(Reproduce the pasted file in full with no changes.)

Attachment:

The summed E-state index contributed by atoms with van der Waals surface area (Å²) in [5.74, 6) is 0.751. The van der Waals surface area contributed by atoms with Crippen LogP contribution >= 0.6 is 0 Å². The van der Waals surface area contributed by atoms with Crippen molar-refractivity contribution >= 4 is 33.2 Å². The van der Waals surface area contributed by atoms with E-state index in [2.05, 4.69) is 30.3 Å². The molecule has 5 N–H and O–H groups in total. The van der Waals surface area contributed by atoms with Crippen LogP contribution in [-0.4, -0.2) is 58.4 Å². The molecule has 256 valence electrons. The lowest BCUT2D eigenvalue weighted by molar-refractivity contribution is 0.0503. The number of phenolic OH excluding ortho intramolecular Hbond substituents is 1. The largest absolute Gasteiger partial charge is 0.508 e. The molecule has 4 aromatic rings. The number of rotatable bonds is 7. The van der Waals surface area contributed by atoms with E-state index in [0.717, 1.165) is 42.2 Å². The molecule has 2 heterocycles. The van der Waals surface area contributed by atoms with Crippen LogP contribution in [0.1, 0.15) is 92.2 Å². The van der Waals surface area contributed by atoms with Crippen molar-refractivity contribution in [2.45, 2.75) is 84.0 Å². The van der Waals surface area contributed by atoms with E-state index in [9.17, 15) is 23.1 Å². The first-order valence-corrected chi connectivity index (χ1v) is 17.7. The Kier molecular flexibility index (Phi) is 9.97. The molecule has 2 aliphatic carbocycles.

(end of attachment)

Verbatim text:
The summed E-state index contributed by atoms with van der Waals surface area (Å²) in [5.74, 6) is 0.751. The van der Waals surface area contributed by atoms with Crippen LogP contribution >= 0.6 is 0 Å². The van der Waals surface area contributed by atoms with Crippen molar-refractivity contribution >= 4 is 33.2 Å². The van der Waals surface area contributed by atoms with E-state index in [2.05, 4.69) is 30.3 Å². The molecule has 5 N–H and O–H groups in total. The van der Waals surface area contributed by atoms with Crippen LogP contribution in [-0.4, -0.2) is 58.4 Å². The molecule has 256 valence electrons. The lowest BCUT2D eigenvalue weighted by molar-refractivity contribution is 0.0503. The number of phenolic OH excluding ortho intramolecular Hbond substituents is 1. The largest absolute Gasteiger partial charge is 0.508 e. The molecule has 4 aromatic rings. The number of rotatable bonds is 7. The van der Waals surface area contributed by atoms with E-state index in [0.717, 1.165) is 42.2 Å². The molecule has 2 heterocycles. The van der Waals surface area contributed by atoms with Crippen LogP contribution in [0.1, 0.15) is 92.2 Å². The van der Waals surface area contributed by atoms with Crippen molar-refractivity contribution in [2.45, 2.75) is 84.0 Å². The van der Waals surface area contributed by atoms with E-state index in [9.17, 15) is 23.1 Å². The first-order valence-corrected chi connectivity index (χ1v) is 17.7. The Kier molecular flexibility index (Phi) is 9.97. The molecule has 2 aliphatic carbocycles.